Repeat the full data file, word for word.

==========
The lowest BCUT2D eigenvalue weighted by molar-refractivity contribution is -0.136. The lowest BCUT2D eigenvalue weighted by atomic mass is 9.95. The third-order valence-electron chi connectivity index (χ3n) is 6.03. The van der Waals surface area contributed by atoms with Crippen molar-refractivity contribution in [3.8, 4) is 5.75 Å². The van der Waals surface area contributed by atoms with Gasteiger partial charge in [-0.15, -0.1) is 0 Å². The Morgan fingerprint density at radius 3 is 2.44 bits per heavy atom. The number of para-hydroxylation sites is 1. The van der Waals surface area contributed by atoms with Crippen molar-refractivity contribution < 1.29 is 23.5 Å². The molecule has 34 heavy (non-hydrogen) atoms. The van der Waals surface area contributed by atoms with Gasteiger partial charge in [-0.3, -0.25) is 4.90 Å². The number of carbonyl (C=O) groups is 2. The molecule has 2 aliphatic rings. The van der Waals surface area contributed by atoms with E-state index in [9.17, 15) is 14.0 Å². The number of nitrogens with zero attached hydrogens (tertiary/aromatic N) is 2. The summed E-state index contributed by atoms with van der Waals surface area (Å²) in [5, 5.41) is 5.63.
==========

The lowest BCUT2D eigenvalue weighted by molar-refractivity contribution is -0.136. The lowest BCUT2D eigenvalue weighted by atomic mass is 9.95. The third-order valence-electron chi connectivity index (χ3n) is 6.03. The van der Waals surface area contributed by atoms with Crippen molar-refractivity contribution in [3.8, 4) is 5.75 Å². The van der Waals surface area contributed by atoms with Gasteiger partial charge in [-0.15, -0.1) is 0 Å². The Morgan fingerprint density at radius 3 is 2.44 bits per heavy atom. The number of para-hydroxylation sites is 1. The van der Waals surface area contributed by atoms with Crippen molar-refractivity contribution < 1.29 is 23.5 Å². The molecule has 34 heavy (non-hydrogen) atoms. The van der Waals surface area contributed by atoms with Gasteiger partial charge in [-0.3, -0.25) is 4.90 Å². The number of carbonyl (C=O) groups is 2. The molecule has 2 aliphatic rings. The van der Waals surface area contributed by atoms with E-state index in [9.17, 15) is 14.0 Å². The number of nitrogens with zero attached hydrogens (tertiary/aromatic N) is 2. The summed E-state index contributed by atoms with van der Waals surface area (Å²) in [5, 5.41) is 5.63.